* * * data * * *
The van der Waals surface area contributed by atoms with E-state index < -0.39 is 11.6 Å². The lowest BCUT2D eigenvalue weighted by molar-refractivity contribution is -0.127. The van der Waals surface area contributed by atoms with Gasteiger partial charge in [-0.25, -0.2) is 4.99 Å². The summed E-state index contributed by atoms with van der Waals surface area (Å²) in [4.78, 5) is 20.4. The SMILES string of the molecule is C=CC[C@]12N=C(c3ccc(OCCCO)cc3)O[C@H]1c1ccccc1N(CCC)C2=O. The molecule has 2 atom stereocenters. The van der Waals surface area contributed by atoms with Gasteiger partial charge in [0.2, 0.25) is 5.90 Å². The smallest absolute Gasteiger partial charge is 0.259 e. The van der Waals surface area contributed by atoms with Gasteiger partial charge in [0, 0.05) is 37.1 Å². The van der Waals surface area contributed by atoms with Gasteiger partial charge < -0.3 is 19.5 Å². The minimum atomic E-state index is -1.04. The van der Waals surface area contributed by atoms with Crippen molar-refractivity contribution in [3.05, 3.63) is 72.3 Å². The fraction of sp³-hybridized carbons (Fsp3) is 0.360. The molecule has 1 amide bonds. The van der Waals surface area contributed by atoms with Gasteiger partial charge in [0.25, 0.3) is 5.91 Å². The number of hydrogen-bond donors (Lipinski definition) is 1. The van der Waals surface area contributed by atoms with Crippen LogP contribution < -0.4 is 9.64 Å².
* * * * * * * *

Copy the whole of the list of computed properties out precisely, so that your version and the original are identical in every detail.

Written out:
The van der Waals surface area contributed by atoms with E-state index < -0.39 is 11.6 Å². The lowest BCUT2D eigenvalue weighted by molar-refractivity contribution is -0.127. The van der Waals surface area contributed by atoms with Gasteiger partial charge in [-0.25, -0.2) is 4.99 Å². The summed E-state index contributed by atoms with van der Waals surface area (Å²) in [4.78, 5) is 20.4. The SMILES string of the molecule is C=CC[C@]12N=C(c3ccc(OCCCO)cc3)O[C@H]1c1ccccc1N(CCC)C2=O. The molecule has 2 atom stereocenters. The van der Waals surface area contributed by atoms with Gasteiger partial charge in [0.2, 0.25) is 5.90 Å². The smallest absolute Gasteiger partial charge is 0.259 e. The van der Waals surface area contributed by atoms with Gasteiger partial charge in [0, 0.05) is 37.1 Å². The van der Waals surface area contributed by atoms with Gasteiger partial charge < -0.3 is 19.5 Å². The minimum atomic E-state index is -1.04. The van der Waals surface area contributed by atoms with Crippen molar-refractivity contribution in [3.05, 3.63) is 72.3 Å². The fraction of sp³-hybridized carbons (Fsp3) is 0.360. The molecule has 1 amide bonds. The van der Waals surface area contributed by atoms with Gasteiger partial charge in [0.25, 0.3) is 5.91 Å². The number of hydrogen-bond donors (Lipinski definition) is 1. The van der Waals surface area contributed by atoms with Crippen LogP contribution < -0.4 is 9.64 Å².